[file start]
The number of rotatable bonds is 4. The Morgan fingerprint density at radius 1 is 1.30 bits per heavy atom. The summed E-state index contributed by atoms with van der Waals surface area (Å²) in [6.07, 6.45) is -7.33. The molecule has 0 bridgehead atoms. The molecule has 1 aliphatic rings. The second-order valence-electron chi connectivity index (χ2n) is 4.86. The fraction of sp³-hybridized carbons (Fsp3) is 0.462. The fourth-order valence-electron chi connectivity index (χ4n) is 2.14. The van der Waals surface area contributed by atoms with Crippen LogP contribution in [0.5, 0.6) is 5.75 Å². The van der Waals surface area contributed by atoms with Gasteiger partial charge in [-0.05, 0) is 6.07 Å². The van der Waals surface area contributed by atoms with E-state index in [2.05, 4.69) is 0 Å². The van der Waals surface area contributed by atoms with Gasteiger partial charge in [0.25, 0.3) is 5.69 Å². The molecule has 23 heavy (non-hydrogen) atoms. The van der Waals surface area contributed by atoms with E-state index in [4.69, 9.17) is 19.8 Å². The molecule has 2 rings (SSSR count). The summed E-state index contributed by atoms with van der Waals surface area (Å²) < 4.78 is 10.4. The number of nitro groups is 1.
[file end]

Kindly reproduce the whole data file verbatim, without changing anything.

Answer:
The number of rotatable bonds is 4. The Morgan fingerprint density at radius 1 is 1.30 bits per heavy atom. The summed E-state index contributed by atoms with van der Waals surface area (Å²) in [6.07, 6.45) is -7.33. The molecule has 0 bridgehead atoms. The molecule has 1 aliphatic rings. The second-order valence-electron chi connectivity index (χ2n) is 4.86. The fraction of sp³-hybridized carbons (Fsp3) is 0.462. The fourth-order valence-electron chi connectivity index (χ4n) is 2.14. The van der Waals surface area contributed by atoms with Crippen LogP contribution in [0.5, 0.6) is 5.75 Å². The van der Waals surface area contributed by atoms with Gasteiger partial charge in [-0.05, 0) is 6.07 Å². The van der Waals surface area contributed by atoms with E-state index in [2.05, 4.69) is 0 Å². The van der Waals surface area contributed by atoms with Gasteiger partial charge in [0.25, 0.3) is 5.69 Å². The molecule has 23 heavy (non-hydrogen) atoms. The van der Waals surface area contributed by atoms with E-state index in [4.69, 9.17) is 19.8 Å². The molecule has 2 rings (SSSR count). The summed E-state index contributed by atoms with van der Waals surface area (Å²) < 4.78 is 10.4. The number of nitro groups is 1.